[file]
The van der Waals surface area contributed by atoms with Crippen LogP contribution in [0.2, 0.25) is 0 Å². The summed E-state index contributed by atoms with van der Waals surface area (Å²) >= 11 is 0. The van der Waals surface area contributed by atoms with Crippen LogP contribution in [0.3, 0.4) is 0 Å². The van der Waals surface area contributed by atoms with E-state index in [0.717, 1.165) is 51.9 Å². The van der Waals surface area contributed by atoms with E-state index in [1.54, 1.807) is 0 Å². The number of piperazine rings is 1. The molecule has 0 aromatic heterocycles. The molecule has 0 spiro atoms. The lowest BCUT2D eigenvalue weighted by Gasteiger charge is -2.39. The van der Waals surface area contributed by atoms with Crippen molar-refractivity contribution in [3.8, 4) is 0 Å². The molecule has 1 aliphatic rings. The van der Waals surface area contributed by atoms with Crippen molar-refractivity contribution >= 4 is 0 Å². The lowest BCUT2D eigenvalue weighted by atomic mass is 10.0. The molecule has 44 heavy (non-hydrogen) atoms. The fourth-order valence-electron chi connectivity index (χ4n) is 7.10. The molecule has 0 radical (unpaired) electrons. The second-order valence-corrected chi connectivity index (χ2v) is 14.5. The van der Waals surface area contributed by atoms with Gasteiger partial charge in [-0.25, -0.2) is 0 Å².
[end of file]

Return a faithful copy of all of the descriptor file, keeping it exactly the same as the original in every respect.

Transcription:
The van der Waals surface area contributed by atoms with Crippen LogP contribution in [0.2, 0.25) is 0 Å². The summed E-state index contributed by atoms with van der Waals surface area (Å²) >= 11 is 0. The van der Waals surface area contributed by atoms with Crippen LogP contribution in [0.3, 0.4) is 0 Å². The van der Waals surface area contributed by atoms with E-state index in [0.717, 1.165) is 51.9 Å². The van der Waals surface area contributed by atoms with E-state index in [1.54, 1.807) is 0 Å². The number of piperazine rings is 1. The molecule has 0 aromatic heterocycles. The molecule has 0 spiro atoms. The lowest BCUT2D eigenvalue weighted by Gasteiger charge is -2.39. The van der Waals surface area contributed by atoms with Crippen molar-refractivity contribution in [3.8, 4) is 0 Å². The molecule has 1 aliphatic rings. The van der Waals surface area contributed by atoms with Crippen molar-refractivity contribution >= 4 is 0 Å². The lowest BCUT2D eigenvalue weighted by atomic mass is 10.0. The molecule has 44 heavy (non-hydrogen) atoms. The fourth-order valence-electron chi connectivity index (χ4n) is 7.10. The molecule has 0 radical (unpaired) electrons. The second-order valence-corrected chi connectivity index (χ2v) is 14.5. The van der Waals surface area contributed by atoms with Gasteiger partial charge in [-0.25, -0.2) is 0 Å².